Friday, November 7, 2014

Vayera: The Akedah and the Aisle

With all the back and forth in the blogosphere and elsewhere re: the ostensible “shidduch crisis”, people seem to forget a basic underpinning of halachic marriage which might make the prospect more frightening if they ever considered the implications.

To wit:

Every Jewish woman who enters into a halachic marriage is making a commitment involving a level of mesiras nefesh that can NEVER be equaled by a male counterpart. 

In other words: every woman who is ever mekudeshes undergoes her own personal akedah. 





Some lawyers consider it legally unethical to ever advise a woman client to enter into the kind of contractual relationship entailed in an Orthodox marriage because there is never an option for her voluntary exit.   This indicates that any Jewish woman who has consented to kiddushin has thereby expressed that she places notions of Kedusha and Torah above anything having to do with “freedom” or “Western values”.   For all complaints from all quarters about the pernicious influence of “modernity” upon Yiddishkeit, the fact that kiddushin is practiced and that women enter into it willingly points to the fact that in some cases said “modernity” will never become a complete  “ikkar”.

There are hints to this level of mesiras nefesh in the classic literature.   One that I find pertinent in light of this parsha is the Talmudic statement [Kesuvos 72b] when discussing possible reasons for summary divorce:  im ken, lo henachta bas le’Avraham Avinu!”  [e.g. our father Abraham has no daughters if you hold them to [x] standard].  Not by accident do Chazal realize what a nisayon there is in every marriage on her part—and bring the one who was tested through the Akedah to make the point.

Beyond that—and if you want to accuse me of actually suggesting this be done, fine, because we all know nothing of the sort will ever come close to happening on any level—if women realized what they were being asked to give up, what would keep them from staging a grand “walkout” and declaring [Bava Basra 60b]: “we ought by rights to bind ourselves not to marry and beget children, and the seed of Abraham our father would come to an end of itself”?  The fact that said seed perpetuates—and is traced back to Avraham, particularly--indicates, again, the mesiras nefesh involved.

That is why the still-maligned halachic pre-nup is actually grossly undervalued—on RELIGIOUS terms. 

Because if people knew what mesiras nefesh was entailed on the part of every woman who underwent erusin, they’d be tripping over themselves to find a male equivalent that was that automatic.

[And if one will claim that the implication of divorce/death is “peripheral” to the kesuva—should I mention Kesuvos 11a: “…she has a Kesuvah…lest it be light in her husband's eyes to divorce her”?  Or maybe I should mention Rashi on Kesuvos 82b, where he says “lo rotzos lehinasei”—women were NOT MARRYING because the terms of the Kesuva [e.g. in regard to the nature of the assets attached to it] were unfavorable for the woman—and Chazal acted to fix it?  Twice?  Hardly “peripheral”, then, to “focus on the possible dissolution of a marriage when it is just beginning”.]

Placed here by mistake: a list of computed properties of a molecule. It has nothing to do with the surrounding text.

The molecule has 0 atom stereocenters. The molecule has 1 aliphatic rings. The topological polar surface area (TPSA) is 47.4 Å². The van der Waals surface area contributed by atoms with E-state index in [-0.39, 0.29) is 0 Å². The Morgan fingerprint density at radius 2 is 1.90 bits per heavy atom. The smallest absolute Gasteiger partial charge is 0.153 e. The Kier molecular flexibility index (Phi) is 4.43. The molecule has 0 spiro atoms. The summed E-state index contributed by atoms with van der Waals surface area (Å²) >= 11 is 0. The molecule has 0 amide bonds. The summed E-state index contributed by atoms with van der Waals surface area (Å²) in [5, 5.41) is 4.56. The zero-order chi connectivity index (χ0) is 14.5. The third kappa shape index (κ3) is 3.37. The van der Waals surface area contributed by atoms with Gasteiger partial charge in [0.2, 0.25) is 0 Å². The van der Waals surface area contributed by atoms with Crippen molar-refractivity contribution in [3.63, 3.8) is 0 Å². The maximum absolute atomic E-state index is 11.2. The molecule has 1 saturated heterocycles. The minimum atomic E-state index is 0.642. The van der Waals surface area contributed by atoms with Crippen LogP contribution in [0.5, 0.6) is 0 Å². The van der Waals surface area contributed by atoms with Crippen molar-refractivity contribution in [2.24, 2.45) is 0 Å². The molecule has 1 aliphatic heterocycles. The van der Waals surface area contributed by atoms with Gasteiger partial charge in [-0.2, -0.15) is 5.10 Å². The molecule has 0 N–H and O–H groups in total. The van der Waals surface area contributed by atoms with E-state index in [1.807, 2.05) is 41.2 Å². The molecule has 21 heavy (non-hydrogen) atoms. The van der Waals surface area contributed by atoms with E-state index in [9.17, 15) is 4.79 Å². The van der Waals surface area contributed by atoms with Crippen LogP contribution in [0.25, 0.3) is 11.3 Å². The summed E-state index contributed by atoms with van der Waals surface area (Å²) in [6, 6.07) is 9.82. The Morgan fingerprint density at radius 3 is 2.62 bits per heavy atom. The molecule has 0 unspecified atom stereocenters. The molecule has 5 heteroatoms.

Because if you think that it’s “unromantic” to sign a pre-nup—actually, it might be the most “romantic” gesture a guy can make in the context of a halachic marriage.  In effect he says: I realize exactly what you’re doing, and I want to join you to whatever degree I can by making a similar commitment, even though it can never be the complete halachic equivalent.  The prenup might probably the most salient way to express that sentiment.

Because, even if you can back up your claim that there are “entirely defensible reasons” to “[not] embrace the prenuptual approach”, you may not realize what a disservice you do to the very “nashim tzidkanios” you end up chaining to the pedestals you continually place them on.

If “nashim tzidkanios” are going to bring the geulah—let’s hope it’s as simple a process as the act of kiddushin which for all intents and purposes involves an akedah.



[P.S.  After running this by an otherwise sympathetic Rabbi friend, he mentioned that the kesuva itself is hardly "romantic".  Then I remembered--

Maybe it is:

"From this forward, all my property, even the shirt on my back, shall be mortgaged and liened for the payment of this kesuva, dowry and additional sum, whether during my lifetime or thereafter"...

 "Even the shirt on my back"...sounds pretty romantic, no?

"Whether during my lifetime or thereafter"...still think divorce/death is “peripheral” to the kesuva?]

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